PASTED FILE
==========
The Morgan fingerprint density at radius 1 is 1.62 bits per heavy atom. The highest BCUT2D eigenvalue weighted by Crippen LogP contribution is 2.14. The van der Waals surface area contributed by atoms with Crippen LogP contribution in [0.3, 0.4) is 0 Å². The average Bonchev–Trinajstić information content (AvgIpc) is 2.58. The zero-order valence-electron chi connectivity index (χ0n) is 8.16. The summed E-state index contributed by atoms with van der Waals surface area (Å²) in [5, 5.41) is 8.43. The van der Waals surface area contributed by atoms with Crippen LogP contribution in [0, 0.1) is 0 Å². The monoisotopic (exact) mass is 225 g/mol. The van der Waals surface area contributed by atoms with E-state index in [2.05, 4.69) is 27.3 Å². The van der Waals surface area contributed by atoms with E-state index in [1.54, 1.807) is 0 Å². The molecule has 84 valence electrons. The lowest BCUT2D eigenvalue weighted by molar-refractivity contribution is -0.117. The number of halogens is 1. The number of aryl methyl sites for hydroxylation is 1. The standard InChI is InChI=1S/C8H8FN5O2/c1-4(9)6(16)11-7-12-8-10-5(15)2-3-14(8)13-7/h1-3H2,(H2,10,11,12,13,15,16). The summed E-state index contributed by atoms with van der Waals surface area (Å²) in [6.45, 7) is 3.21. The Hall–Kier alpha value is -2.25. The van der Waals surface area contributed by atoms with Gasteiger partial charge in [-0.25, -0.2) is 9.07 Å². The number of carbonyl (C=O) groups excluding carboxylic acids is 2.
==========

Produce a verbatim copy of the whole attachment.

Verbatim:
The Morgan fingerprint density at radius 1 is 1.62 bits per heavy atom. The highest BCUT2D eigenvalue weighted by Crippen LogP contribution is 2.14. The van der Waals surface area contributed by atoms with Crippen LogP contribution in [0.3, 0.4) is 0 Å². The average Bonchev–Trinajstić information content (AvgIpc) is 2.58. The zero-order valence-electron chi connectivity index (χ0n) is 8.16. The summed E-state index contributed by atoms with van der Waals surface area (Å²) in [5, 5.41) is 8.43. The van der Waals surface area contributed by atoms with Crippen LogP contribution in [0, 0.1) is 0 Å². The monoisotopic (exact) mass is 225 g/mol. The van der Waals surface area contributed by atoms with E-state index in [2.05, 4.69) is 27.3 Å². The van der Waals surface area contributed by atoms with E-state index in [1.54, 1.807) is 0 Å². The molecule has 84 valence electrons. The lowest BCUT2D eigenvalue weighted by molar-refractivity contribution is -0.117. The number of halogens is 1. The number of aryl methyl sites for hydroxylation is 1. The standard InChI is InChI=1S/C8H8FN5O2/c1-4(9)6(16)11-7-12-8-10-5(15)2-3-14(8)13-7/h1-3H2,(H2,10,11,12,13,15,16). The summed E-state index contributed by atoms with van der Waals surface area (Å²) in [6.45, 7) is 3.21. The Hall–Kier alpha value is -2.25. The van der Waals surface area contributed by atoms with Gasteiger partial charge in [-0.25, -0.2) is 9.07 Å². The number of carbonyl (C=O) groups excluding carboxylic acids is 2.